The Office of Foreign Assets Control (OFAC) of the U.S. Treasury is the main authority that monitors compliance with sanctions by individuals and companies. The CIA, the FBI, the Bureau of Industry and Security of the Department of Commerce, and other U.S. authorities have similar tasks. In particular, any American crypto exchange, such as Coinbase, will be punished if it makes any deal with cryptocurrencies with residents of North Korea. Moreover, it is impossible to refer to the “anonymous” nature of some transactions with crypto coins, as American persons will, in any case, be accused of violating the sanctions regime.

But this is not enough, either. The OFAC considers a violator to be any person in the world or a company from any country, even if this person does not directly enter into business relations with those who are included in the sanctions list; however, their transactions with other people or companies can contribute to the business of such persons. Such an extraterritorial understanding of sanctions has the direst of consequences.

The FATF and OFAC: The Same

A few days before the introduction of sanctions against Iran, Russian media reported that the Financial Action Task Force (FATF) stated the need for “urgent” adoption of regulatory rules on cryptocurrencies to effectively combat money laundering. This was directly said concerning Russia, which is part of the FATF, along with China and a number of other countries.

A point that passed almost unnoticed was that the head of the FATF, Marshall Billingslea, is at the same time an employee of the U.S. Treasury, the very agency within which the OFAC operates. Moreover, Billingslea bluntly stated that it is possible to act “simply” by prohibiting cryptocurrency activities, such as the operations of casinos that are prohibited in countries where gambling is outlawed. The U.S. Treasury official once again reminded that “time is running out,” and if any state does not comply with the FATF requirements, it will also fall under the U.S. financial sanctions, that is, the restrictions are akin to the ones imposed on Iran.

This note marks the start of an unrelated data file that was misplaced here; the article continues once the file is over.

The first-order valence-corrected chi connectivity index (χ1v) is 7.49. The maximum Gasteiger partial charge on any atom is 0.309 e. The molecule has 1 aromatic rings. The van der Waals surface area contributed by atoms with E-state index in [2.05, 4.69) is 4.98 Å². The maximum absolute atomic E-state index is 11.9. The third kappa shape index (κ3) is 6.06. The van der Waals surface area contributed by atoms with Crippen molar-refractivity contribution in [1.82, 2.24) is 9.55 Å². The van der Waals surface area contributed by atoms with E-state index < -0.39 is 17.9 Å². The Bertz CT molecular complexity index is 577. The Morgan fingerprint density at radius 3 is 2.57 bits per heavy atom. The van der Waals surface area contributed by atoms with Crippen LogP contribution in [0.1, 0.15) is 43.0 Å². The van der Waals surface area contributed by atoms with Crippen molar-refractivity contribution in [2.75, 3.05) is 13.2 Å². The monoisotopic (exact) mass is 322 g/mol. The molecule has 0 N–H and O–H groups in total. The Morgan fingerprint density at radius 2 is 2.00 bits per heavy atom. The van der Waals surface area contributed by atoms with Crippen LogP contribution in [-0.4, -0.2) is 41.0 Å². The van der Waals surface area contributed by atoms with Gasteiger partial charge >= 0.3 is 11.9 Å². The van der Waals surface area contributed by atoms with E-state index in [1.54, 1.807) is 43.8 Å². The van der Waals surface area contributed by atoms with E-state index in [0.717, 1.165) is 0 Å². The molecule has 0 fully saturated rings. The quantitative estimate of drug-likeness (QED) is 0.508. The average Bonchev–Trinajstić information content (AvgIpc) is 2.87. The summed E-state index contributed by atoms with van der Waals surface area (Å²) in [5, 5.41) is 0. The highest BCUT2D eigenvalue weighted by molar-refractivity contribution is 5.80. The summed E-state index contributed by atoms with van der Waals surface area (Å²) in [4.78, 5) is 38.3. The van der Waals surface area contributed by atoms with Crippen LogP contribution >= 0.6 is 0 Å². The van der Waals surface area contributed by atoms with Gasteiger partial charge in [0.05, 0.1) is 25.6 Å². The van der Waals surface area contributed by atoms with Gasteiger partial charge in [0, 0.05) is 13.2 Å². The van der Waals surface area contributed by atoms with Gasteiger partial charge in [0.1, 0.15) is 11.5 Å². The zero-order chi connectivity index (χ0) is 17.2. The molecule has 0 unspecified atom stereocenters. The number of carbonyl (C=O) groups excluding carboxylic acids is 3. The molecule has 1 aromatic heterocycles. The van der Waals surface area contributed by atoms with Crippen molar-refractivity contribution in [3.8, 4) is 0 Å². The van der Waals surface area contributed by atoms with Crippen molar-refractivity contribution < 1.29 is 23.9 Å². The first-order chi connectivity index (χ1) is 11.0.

The FinCEN Sets an Ultimatum to the Cryptocurrency World

In addition to Billingslea’s words, the reports of the FinCEN, another American structure within the U.S. Treasury, which should be involved in the identification of criminal ties in the financial world, point to the true nature of the U.S. sanctions. In March, the FinCEN stated that all financial restrictions imposed on countries, in particular, Venezuela, imply entirely the same restrictions on any cryptocurrency, just as fiat. In October, the FinCEN published an explanation regarding the sanctions already outlined against Iran. It clearly states that “cryptocurrencies are a new payment system that can potentially create opportunities for individuals and legal entities for avoiding sanctions.” As the lawyer Chervinsky emphasizes, such an approach contains a higher risk for the existence of cryptocurrencies than the impact of U.S. securities laws or different approaches to ICO regulation in different countries.

Thus, it is evident that a mighty blow by the current U.S. authorities on the possibilities of carrying out transactions with cryptocurrency is hiding under the guise of sanctions imposed under the same pre-texts that have received a completely different rationale. The most extensive financial constraints of the OFAC and the “connection” to their execution of the FATF as well as the American special services mean that an ultimatum has essentially been set before cryptocurrencies. Will Ripple comply with the sanctions? Rather yes than no, although discussions are continuing on this. Meanwhile, according to Sepehr Mohammadi, the head of the Iran Blockchain Community, the Binance and Bittrex crypto exchanges have already begun to restrict work with this country due to sanctions.